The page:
Nahanni: Batya says learning the braille trope was like decoding, probably no different than it is for sighted people. But in planning for Batya’s bat mitzvah, there were other issues to resolve, and they had nothing to do with Batya’s ability.
Aliza: I know that Batya is capable of doing whatever she wants and doing it fantastically.. because that’s the kind of person she is.
Nahanni: But centuries-old Jewish legal opinions, written before braille was invented, state that a blind person cannot serve as a Torah reader.
Aliza: One main issue is that when you’re reading Torah you need to read from the Torah scroll. If you’re reading from a braille text, that’s not a Torah scroll, and if you’re not reading from the Torah scroll, then have you really fulfilled the obligation of the congregation to read Torah?
Nahanni: In Orthodox communities, fulfilling these obligations is part of the fabric of life and the words of the Torah are considered the words of God, so the laws about reading them publicly are strict. The rules about the Megillah, which is read on Purim, are not as strict. So Aliza’s first idea was that Batya could read Megillah for her bat mitzvah.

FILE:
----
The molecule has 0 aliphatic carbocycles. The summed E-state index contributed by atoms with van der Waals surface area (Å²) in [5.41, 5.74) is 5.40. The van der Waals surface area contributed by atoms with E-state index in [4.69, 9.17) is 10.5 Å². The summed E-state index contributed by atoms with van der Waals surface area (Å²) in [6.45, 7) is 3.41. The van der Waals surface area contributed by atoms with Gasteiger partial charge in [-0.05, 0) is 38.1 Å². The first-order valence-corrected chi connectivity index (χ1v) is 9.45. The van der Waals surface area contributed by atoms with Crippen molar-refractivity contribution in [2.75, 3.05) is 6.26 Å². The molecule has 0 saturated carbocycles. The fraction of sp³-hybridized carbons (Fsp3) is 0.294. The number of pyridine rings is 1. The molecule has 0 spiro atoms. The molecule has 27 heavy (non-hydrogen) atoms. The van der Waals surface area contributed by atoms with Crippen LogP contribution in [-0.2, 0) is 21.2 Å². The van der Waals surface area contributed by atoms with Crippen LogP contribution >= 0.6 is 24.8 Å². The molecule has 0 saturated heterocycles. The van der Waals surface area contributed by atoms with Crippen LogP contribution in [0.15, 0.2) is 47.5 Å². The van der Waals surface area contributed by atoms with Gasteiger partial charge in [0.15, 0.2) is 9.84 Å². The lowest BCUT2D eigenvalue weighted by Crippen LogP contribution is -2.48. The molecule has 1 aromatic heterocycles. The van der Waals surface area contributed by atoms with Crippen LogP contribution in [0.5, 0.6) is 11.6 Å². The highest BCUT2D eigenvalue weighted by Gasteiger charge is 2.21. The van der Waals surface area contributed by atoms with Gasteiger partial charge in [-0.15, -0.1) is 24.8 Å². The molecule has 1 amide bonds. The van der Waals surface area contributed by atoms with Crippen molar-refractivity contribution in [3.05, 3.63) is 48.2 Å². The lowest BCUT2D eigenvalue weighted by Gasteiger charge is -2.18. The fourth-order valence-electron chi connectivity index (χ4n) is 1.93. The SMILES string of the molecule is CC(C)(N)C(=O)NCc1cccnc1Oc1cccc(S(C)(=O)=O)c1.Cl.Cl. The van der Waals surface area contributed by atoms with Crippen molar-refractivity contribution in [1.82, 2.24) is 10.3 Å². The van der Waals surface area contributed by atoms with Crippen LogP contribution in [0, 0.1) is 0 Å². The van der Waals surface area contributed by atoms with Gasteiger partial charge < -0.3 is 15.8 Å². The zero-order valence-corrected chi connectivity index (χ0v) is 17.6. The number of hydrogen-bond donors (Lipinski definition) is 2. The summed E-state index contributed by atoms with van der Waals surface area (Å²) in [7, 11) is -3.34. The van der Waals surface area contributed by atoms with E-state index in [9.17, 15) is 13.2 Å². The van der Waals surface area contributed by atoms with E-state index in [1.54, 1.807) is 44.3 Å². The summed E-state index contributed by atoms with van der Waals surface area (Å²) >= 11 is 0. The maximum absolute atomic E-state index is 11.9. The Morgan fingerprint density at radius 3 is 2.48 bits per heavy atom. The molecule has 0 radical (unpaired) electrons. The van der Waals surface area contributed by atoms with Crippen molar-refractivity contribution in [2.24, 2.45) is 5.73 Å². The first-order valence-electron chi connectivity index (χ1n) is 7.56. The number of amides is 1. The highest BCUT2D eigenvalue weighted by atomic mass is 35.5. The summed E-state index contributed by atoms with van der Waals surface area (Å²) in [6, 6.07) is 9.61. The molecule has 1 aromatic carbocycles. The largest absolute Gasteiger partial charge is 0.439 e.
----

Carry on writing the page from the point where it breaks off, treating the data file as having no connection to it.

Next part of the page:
Aliza: So I presented this idea, to Batya. I said Batya why don’t you read Megillat Esther for your bat mitzvah and she said no I really want to read Torah. [Laughs]
Nahanni: Batya wouldn’t settle for anything less.
Batya: Reading Torah is big, and it’s amazing. And I don’t think that there are ways to equal that in other things that you can do to have a spiritual experience in a shul. So I don’t think anyone should be denied that.
Aliza: So then it was back to the drawing board and I had to start thinking about how, what kind of research can I do to see if she can actually read Torah for the congregation. And I knew that was going to be hard and it was.